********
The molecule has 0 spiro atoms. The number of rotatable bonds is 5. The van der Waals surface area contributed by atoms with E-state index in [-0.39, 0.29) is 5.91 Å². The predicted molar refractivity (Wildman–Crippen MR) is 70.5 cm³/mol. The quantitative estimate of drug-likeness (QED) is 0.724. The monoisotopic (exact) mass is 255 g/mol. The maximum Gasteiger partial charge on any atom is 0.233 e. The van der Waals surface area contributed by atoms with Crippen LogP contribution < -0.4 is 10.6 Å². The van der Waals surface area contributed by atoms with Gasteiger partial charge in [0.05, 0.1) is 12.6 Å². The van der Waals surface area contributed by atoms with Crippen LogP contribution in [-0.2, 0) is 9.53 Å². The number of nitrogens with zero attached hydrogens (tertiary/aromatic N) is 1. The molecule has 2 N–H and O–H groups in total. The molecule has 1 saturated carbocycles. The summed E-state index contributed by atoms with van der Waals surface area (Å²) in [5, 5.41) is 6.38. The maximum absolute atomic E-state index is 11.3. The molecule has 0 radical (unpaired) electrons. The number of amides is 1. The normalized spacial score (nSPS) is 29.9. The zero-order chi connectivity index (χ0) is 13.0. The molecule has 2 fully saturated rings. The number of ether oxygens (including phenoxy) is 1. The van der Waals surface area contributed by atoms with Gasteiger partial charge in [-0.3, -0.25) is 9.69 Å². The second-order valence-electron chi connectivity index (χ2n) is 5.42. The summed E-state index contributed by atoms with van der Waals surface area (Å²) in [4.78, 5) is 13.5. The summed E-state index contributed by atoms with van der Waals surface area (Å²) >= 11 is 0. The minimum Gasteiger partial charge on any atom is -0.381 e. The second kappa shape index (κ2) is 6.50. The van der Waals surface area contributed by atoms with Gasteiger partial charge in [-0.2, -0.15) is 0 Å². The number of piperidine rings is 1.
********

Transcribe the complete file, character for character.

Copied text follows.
The molecule has 0 spiro atoms. The number of rotatable bonds is 5. The van der Waals surface area contributed by atoms with E-state index in [-0.39, 0.29) is 5.91 Å². The predicted molar refractivity (Wildman–Crippen MR) is 70.5 cm³/mol. The quantitative estimate of drug-likeness (QED) is 0.724. The monoisotopic (exact) mass is 255 g/mol. The maximum Gasteiger partial charge on any atom is 0.233 e. The van der Waals surface area contributed by atoms with Crippen LogP contribution < -0.4 is 10.6 Å². The van der Waals surface area contributed by atoms with Gasteiger partial charge in [0.05, 0.1) is 12.6 Å². The van der Waals surface area contributed by atoms with Crippen LogP contribution in [-0.2, 0) is 9.53 Å². The number of nitrogens with zero attached hydrogens (tertiary/aromatic N) is 1. The molecule has 2 N–H and O–H groups in total. The molecule has 1 saturated carbocycles. The summed E-state index contributed by atoms with van der Waals surface area (Å²) in [5, 5.41) is 6.38. The maximum absolute atomic E-state index is 11.3. The molecule has 0 radical (unpaired) electrons. The number of amides is 1. The normalized spacial score (nSPS) is 29.9. The zero-order chi connectivity index (χ0) is 13.0. The molecule has 2 fully saturated rings. The number of ether oxygens (including phenoxy) is 1. The van der Waals surface area contributed by atoms with Gasteiger partial charge in [-0.3, -0.25) is 9.69 Å². The second-order valence-electron chi connectivity index (χ2n) is 5.42. The summed E-state index contributed by atoms with van der Waals surface area (Å²) in [4.78, 5) is 13.5. The summed E-state index contributed by atoms with van der Waals surface area (Å²) >= 11 is 0. The minimum Gasteiger partial charge on any atom is -0.381 e. The second kappa shape index (κ2) is 6.50. The van der Waals surface area contributed by atoms with Gasteiger partial charge in [-0.2, -0.15) is 0 Å². The number of piperidine rings is 1.